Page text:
Growing compound semiconductors for optical communications

Compound Semiconductor Technologies
University of Glasgow

Adam is developing a method of reliably ‘growing’ compound semiconductors in a way that is compatible with standard silicon electronics. This could pave the way for consumer silicon photonics and integrated III-V photonic devices, and lead to the high-speed data infrastructure required to meet the future demands of society.

Current electronics are based on silicon and physical electrical connections, a paradigm which is fast becoming unsuitable for high-speed data transfer. To tackle this issue, electrical connections will need to be replaced with light based connections (such as those used in fibre optics). Due to its structure however, silicon does not emit light efficiently enough to be an independent source; a problem not shared by compound semiconductors.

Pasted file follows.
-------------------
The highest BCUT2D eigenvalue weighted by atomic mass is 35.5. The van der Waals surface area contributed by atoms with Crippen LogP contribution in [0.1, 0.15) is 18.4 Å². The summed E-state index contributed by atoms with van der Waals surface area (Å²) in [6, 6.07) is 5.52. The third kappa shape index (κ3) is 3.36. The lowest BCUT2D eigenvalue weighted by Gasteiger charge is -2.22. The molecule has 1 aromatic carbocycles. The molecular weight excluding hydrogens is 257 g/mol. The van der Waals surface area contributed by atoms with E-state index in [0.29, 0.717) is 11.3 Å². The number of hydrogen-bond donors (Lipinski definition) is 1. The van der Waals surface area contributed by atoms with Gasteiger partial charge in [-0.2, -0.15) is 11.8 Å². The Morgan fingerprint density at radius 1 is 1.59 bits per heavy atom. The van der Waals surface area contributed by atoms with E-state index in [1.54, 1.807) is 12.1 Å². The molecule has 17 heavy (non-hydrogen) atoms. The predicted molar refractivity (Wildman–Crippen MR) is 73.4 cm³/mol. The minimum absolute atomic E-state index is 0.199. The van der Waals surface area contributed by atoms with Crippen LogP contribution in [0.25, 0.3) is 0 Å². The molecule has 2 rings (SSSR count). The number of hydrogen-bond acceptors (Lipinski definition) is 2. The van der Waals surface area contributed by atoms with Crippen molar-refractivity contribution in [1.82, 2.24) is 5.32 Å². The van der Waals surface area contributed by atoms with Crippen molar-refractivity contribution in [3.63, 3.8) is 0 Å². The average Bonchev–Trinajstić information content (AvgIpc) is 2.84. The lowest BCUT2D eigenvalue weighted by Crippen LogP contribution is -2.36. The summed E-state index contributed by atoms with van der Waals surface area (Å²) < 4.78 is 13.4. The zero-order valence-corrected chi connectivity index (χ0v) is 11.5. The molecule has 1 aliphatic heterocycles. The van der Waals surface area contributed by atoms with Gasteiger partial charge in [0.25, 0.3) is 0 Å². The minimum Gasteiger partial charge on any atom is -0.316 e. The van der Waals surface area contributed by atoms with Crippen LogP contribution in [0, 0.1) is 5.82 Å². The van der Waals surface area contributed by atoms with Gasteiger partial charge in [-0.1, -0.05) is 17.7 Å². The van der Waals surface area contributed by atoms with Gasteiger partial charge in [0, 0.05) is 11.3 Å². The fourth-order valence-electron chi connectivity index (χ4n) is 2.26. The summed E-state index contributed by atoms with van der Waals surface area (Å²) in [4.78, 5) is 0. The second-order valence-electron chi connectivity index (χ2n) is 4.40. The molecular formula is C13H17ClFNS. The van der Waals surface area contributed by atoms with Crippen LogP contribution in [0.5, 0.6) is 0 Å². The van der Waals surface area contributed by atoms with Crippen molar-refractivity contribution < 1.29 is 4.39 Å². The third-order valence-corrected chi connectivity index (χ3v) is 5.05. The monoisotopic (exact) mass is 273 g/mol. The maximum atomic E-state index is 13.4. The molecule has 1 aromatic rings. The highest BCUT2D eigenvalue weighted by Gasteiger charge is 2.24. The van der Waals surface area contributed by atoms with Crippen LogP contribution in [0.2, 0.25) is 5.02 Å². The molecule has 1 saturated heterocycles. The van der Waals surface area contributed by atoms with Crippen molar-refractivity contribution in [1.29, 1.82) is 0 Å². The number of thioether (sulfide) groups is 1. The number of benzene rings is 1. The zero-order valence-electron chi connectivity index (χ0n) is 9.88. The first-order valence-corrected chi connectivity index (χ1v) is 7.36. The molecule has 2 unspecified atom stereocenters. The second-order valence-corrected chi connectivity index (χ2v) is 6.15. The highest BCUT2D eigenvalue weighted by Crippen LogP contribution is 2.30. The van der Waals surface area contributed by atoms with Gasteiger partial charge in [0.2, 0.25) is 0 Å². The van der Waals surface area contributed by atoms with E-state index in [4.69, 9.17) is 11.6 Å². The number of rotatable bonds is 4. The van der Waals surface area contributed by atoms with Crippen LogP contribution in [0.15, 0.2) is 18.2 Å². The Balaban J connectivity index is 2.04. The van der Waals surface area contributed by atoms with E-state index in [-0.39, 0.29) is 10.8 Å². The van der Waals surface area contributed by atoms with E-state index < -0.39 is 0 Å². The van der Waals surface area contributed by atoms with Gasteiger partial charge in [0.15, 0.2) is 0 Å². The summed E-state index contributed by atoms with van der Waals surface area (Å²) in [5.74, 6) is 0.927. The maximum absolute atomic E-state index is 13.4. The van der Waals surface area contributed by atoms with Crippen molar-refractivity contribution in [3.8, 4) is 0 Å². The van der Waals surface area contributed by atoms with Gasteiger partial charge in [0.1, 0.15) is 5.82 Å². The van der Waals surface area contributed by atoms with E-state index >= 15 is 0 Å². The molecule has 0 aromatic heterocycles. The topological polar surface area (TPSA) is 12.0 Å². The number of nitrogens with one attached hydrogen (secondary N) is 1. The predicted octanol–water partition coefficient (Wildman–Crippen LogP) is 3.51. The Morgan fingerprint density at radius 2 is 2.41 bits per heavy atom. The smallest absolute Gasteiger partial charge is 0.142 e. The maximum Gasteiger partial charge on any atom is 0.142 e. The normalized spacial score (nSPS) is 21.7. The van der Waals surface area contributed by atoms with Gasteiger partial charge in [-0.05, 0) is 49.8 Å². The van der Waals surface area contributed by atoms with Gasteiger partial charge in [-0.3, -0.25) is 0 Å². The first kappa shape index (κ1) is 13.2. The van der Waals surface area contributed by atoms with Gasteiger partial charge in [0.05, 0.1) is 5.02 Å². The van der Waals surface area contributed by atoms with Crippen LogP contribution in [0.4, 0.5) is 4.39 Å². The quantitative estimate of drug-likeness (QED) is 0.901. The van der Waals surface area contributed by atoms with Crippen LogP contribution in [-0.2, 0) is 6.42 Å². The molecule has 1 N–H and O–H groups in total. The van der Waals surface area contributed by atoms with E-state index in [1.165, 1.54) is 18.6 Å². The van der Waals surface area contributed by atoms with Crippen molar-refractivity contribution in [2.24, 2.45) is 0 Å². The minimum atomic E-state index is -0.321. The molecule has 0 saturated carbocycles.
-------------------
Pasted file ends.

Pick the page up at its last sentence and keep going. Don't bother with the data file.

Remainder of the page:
Adam is a final year MSci student at the University of Glasgow where he studies Chemical Physics and has been working for CST since 2015. His undergraduate research was conducted between the Schools of Chemistry and Physics where he explored growth and characterisation of semiconducting materials.